Staff boycott is a flop, say universities

Click to follow
The Independent Online
SCOTTISH UNIVERSITIES insisted it was business as usual yesterday despite industrial action aimed at causing chaos during the annual dash for degree courses.

Academics said there was virtually no disruption for students from the unprecedented admissions boycott by the Association of University Teachers. The union's action, which is aimed at "old" universities north of the border, is a litmus test for a nationwide boycott timed for the aftermath of A-level results.

The two-day action, which continues today, is designed to disrupt the clearing process, which matches students to unfilled places, after the publication of Scottish Higher Grade results last week. Academics taking part will not take calls or make decisions on applications. The union said the action had been strong, and predicted a solid response to the UK boycott on 19 and 20 August.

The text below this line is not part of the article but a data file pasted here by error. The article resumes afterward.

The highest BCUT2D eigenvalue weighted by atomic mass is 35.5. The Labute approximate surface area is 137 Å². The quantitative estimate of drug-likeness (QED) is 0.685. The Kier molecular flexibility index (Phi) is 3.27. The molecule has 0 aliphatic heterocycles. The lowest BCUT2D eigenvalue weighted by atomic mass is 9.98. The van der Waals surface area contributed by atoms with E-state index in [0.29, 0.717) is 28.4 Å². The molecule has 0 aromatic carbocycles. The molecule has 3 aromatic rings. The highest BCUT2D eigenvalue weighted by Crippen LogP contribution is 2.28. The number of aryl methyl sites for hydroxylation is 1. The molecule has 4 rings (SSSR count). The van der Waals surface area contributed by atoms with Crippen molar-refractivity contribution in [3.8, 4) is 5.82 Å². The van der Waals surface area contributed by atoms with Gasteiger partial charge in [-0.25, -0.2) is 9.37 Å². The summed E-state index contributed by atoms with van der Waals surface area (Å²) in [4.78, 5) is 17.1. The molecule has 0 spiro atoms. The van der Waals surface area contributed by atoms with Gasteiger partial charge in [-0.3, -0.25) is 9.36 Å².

It said: "We deeply regret students getting caught in the crossfire but the publicity has helped because they realise there's a delay."

The union action follows the rejection of its 10 per cent pay claim. University employers have offered 3.5 per cent.

The boycott could affect students who narrowly miss the grades they need to secure their first-choice places.

But universities said yesterday there had been a steady flow of calls and insisted that students were unaffected by the boycott. Administrative staff and senior managers answered queries and made offers. University hotlines were also open over the weekend after Scottish students received their results on Friday.

A spokeswoman for Strathclyde University said: "As far as students are concerned it's business as usual. Telephones are staffed and decisions will be made ... The service to students should be unaffected."

r Exclusive Ucas vacancy lists will appear in The Independent from 19 August to mid- September. Go Higher, the most comprehensive guide to student life in Scotland and Northern Ireland, is published today as part of a week-long series of guides to higher education in all of Britain's regions.

Comments